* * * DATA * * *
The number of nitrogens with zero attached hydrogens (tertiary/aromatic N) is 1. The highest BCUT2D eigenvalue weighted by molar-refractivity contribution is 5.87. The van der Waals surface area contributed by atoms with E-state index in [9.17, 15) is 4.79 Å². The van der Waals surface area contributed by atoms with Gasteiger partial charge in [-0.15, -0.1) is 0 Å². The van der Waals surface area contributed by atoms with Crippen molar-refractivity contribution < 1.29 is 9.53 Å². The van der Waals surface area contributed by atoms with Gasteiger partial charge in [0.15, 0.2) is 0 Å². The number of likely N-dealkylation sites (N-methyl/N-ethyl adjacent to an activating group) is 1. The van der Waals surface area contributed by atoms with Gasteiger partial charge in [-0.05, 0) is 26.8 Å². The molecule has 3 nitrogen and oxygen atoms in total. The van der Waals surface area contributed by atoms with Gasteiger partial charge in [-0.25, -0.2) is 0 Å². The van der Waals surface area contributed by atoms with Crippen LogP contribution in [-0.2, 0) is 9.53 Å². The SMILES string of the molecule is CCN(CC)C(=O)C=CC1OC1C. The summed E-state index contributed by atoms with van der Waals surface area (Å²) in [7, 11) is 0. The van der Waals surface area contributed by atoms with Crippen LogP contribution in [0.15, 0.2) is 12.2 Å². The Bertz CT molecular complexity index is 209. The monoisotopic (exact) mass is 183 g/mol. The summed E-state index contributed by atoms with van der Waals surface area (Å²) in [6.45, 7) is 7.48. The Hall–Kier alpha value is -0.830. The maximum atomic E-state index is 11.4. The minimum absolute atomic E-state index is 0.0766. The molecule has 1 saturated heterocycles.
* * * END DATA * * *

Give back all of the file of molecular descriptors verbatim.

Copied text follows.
The number of nitrogens with zero attached hydrogens (tertiary/aromatic N) is 1. The highest BCUT2D eigenvalue weighted by molar-refractivity contribution is 5.87. The van der Waals surface area contributed by atoms with E-state index in [9.17, 15) is 4.79 Å². The van der Waals surface area contributed by atoms with Gasteiger partial charge in [-0.15, -0.1) is 0 Å². The van der Waals surface area contributed by atoms with Crippen molar-refractivity contribution < 1.29 is 9.53 Å². The van der Waals surface area contributed by atoms with Gasteiger partial charge in [0.15, 0.2) is 0 Å². The number of likely N-dealkylation sites (N-methyl/N-ethyl adjacent to an activating group) is 1. The van der Waals surface area contributed by atoms with Gasteiger partial charge in [-0.05, 0) is 26.8 Å². The molecule has 3 nitrogen and oxygen atoms in total. The van der Waals surface area contributed by atoms with Gasteiger partial charge in [-0.25, -0.2) is 0 Å². The van der Waals surface area contributed by atoms with Crippen LogP contribution in [-0.2, 0) is 9.53 Å². The SMILES string of the molecule is CCN(CC)C(=O)C=CC1OC1C. The summed E-state index contributed by atoms with van der Waals surface area (Å²) in [7, 11) is 0. The van der Waals surface area contributed by atoms with Crippen LogP contribution in [0.15, 0.2) is 12.2 Å². The Bertz CT molecular complexity index is 209. The monoisotopic (exact) mass is 183 g/mol. The summed E-state index contributed by atoms with van der Waals surface area (Å²) in [6.45, 7) is 7.48. The Hall–Kier alpha value is -0.830. The maximum atomic E-state index is 11.4. The minimum absolute atomic E-state index is 0.0766. The molecule has 1 saturated heterocycles.